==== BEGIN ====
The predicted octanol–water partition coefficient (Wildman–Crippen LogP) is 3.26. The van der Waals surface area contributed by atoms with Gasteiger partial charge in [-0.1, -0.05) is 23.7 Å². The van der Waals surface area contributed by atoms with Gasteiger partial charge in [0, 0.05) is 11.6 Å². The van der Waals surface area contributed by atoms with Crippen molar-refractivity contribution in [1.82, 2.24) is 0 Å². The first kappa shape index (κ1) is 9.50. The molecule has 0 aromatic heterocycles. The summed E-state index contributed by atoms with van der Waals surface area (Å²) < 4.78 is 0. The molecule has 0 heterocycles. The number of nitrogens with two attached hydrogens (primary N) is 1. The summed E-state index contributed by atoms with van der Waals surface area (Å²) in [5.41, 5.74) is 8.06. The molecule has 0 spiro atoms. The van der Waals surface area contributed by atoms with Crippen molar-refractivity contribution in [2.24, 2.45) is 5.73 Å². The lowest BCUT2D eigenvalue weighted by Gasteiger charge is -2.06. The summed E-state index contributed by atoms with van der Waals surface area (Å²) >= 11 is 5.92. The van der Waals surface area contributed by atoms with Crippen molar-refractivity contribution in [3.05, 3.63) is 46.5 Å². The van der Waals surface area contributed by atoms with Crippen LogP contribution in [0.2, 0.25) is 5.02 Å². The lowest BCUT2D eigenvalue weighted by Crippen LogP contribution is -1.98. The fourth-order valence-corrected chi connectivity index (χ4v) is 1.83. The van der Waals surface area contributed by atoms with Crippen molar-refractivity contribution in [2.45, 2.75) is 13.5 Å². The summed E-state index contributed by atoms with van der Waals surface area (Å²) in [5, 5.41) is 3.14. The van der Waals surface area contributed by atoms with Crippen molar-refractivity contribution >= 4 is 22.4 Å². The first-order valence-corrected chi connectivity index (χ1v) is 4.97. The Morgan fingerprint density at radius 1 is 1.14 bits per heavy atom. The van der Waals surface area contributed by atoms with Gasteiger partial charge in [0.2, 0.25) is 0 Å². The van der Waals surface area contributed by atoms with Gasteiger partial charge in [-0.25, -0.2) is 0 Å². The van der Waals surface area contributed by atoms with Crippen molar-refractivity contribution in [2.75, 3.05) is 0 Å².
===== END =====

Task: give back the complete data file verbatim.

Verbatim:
The predicted octanol–water partition coefficient (Wildman–Crippen LogP) is 3.26. The van der Waals surface area contributed by atoms with Gasteiger partial charge in [-0.1, -0.05) is 23.7 Å². The van der Waals surface area contributed by atoms with Gasteiger partial charge in [0, 0.05) is 11.6 Å². The van der Waals surface area contributed by atoms with Crippen molar-refractivity contribution in [1.82, 2.24) is 0 Å². The first kappa shape index (κ1) is 9.50. The molecule has 0 aromatic heterocycles. The summed E-state index contributed by atoms with van der Waals surface area (Å²) < 4.78 is 0. The molecule has 0 heterocycles. The number of nitrogens with two attached hydrogens (primary N) is 1. The summed E-state index contributed by atoms with van der Waals surface area (Å²) in [5.41, 5.74) is 8.06. The molecule has 0 spiro atoms. The van der Waals surface area contributed by atoms with Crippen molar-refractivity contribution in [2.24, 2.45) is 5.73 Å². The lowest BCUT2D eigenvalue weighted by Gasteiger charge is -2.06. The summed E-state index contributed by atoms with van der Waals surface area (Å²) >= 11 is 5.92. The van der Waals surface area contributed by atoms with Crippen molar-refractivity contribution in [3.05, 3.63) is 46.5 Å². The van der Waals surface area contributed by atoms with Crippen LogP contribution in [0.2, 0.25) is 5.02 Å². The lowest BCUT2D eigenvalue weighted by Crippen LogP contribution is -1.98. The fourth-order valence-corrected chi connectivity index (χ4v) is 1.83. The van der Waals surface area contributed by atoms with Crippen molar-refractivity contribution in [2.45, 2.75) is 13.5 Å². The summed E-state index contributed by atoms with van der Waals surface area (Å²) in [5, 5.41) is 3.14. The van der Waals surface area contributed by atoms with Crippen molar-refractivity contribution >= 4 is 22.4 Å². The first-order valence-corrected chi connectivity index (χ1v) is 4.97. The Morgan fingerprint density at radius 1 is 1.14 bits per heavy atom. The van der Waals surface area contributed by atoms with Gasteiger partial charge in [0.2, 0.25) is 0 Å². The van der Waals surface area contributed by atoms with Gasteiger partial charge in [-0.25, -0.2) is 0 Å². The van der Waals surface area contributed by atoms with Crippen molar-refractivity contribution in [2.75, 3.05) is 0 Å².